COVID-19 has cost Newcastle $8.5 million this lockdown

The COVID-19 pandemic has cost the City of Newcastle $8.5 million this year.

The most recent lockdown is one of the biggest financial hits to Council with the $2.6 million loss from the waste management centre at Summerhill, the temporary closure of the Civic Theatre costing more than $2 million, the closure of the Stockton Holiday Park and a reduction in the number of people using parking meters in the CBD resulting in a $1.3 million reduction in parking tickets.

In an effort to stimulate the local economy as it begins the climb out of lockdown, the City of Newcastle will propose at this month’s Council meeting to increase this year’s infrastructure program by $14 million to an overall record $104.7 million.

The combination of the financial impact of the lockdown combined with the economic stimulus package is forecast to reduce the City’s operating result from continuing operations to a modest surplus of just $2.153 million.

If grants and contributions provided for capital purposes such as developer contributions, state and federal road funding programs are not included then it would be a deficit of $11.635 million.

Due to the City’s prudent management of its financial position prior to the pandemic, the additional infrastructure work can be funded from its cash reserves.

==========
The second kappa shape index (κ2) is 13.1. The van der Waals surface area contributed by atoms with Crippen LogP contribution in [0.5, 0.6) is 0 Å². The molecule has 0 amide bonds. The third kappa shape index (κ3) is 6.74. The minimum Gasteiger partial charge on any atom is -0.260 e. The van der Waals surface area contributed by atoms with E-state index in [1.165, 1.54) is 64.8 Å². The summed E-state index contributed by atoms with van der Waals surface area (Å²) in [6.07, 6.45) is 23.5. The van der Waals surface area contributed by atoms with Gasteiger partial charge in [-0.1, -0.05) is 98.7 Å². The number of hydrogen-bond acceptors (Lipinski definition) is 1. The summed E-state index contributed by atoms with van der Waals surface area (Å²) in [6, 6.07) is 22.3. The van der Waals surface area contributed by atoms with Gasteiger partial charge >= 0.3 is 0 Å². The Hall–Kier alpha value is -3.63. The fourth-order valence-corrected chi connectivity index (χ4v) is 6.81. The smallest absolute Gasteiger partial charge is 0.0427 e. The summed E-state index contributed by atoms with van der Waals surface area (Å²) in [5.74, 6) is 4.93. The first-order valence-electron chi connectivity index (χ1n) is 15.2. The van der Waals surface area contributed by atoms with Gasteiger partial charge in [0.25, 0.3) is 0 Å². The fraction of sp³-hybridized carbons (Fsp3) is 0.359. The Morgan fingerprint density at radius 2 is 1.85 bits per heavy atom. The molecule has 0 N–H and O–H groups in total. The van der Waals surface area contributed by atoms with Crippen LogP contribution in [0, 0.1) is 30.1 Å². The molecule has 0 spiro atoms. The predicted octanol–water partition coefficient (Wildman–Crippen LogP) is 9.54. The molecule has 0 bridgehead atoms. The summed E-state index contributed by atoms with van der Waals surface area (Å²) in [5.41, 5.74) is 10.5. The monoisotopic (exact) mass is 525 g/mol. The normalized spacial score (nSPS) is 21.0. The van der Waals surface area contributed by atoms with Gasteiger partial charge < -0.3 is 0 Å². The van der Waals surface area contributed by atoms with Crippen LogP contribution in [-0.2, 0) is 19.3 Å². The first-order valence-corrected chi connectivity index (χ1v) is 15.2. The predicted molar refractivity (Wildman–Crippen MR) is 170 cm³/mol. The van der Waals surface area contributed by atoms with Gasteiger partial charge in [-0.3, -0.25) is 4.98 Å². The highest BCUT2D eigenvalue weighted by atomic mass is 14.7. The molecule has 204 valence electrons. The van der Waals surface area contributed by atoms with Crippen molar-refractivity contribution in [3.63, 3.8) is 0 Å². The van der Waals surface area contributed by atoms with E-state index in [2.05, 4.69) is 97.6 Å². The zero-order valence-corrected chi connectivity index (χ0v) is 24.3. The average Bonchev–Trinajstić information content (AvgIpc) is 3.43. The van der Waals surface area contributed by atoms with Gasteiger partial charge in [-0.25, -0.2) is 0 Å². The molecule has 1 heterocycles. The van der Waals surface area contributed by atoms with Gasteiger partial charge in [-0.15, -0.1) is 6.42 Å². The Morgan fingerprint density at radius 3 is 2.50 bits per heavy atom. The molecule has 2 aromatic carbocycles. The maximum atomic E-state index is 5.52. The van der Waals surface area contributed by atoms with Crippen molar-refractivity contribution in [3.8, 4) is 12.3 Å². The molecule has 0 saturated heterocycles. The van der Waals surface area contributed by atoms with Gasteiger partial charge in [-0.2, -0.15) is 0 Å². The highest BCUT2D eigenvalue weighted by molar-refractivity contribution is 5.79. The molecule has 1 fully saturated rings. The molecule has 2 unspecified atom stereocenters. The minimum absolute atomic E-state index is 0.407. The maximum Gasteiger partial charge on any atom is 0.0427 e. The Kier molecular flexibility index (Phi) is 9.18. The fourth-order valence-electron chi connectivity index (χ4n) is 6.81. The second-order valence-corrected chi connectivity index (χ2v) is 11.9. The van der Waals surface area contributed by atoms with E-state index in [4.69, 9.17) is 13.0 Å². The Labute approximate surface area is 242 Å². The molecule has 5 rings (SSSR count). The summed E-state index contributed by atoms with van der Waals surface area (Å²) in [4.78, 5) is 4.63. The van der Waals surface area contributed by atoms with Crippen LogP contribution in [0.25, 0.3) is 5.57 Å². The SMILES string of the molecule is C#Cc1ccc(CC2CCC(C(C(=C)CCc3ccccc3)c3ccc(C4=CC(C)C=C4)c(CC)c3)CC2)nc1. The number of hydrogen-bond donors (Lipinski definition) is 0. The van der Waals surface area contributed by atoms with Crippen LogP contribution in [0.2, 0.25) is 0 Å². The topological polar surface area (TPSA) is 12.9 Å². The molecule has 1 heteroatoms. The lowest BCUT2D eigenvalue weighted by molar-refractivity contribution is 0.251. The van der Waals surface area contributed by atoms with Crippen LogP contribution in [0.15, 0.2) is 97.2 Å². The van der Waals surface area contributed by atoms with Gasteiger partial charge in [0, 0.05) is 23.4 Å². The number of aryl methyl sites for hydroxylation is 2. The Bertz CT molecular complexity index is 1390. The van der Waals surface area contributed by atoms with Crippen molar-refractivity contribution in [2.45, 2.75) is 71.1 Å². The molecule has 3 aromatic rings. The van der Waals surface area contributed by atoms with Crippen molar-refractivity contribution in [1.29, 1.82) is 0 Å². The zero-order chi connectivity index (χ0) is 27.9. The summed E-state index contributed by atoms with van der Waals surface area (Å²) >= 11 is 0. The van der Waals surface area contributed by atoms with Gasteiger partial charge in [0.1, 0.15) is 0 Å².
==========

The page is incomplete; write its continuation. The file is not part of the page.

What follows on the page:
Newcastle Lord Mayor Nuatali Nelmes said the City has made a conscious decision to provide financial relief and support for vulnerable groups and business, and to expand existing services, while increasing investment in projects to stimulate the local economy and support jobs.

“The latest outbreak of COVID-19 and subsequent restrictions have placed significant strain on our community and our current budget, however as a Council we understand the importance of providing targeted responses and support for those in need,” Cr Nelmes said.

“Council unanimously voted in August to move forward with additional COVID support measures, including rapid response grants to support our vulnerable community members, business training and mentoring programs and economic development and community grants.”

“We have also boosted our 2021/22 works program by more than $14 million to a record $104.7 million, which will support the local economy and help create new jobs.”

“These crucial decisions were only possible due to our strong financial sustainability, a legacy of delivering six consecutive operating surpluses prior to the pandemic.”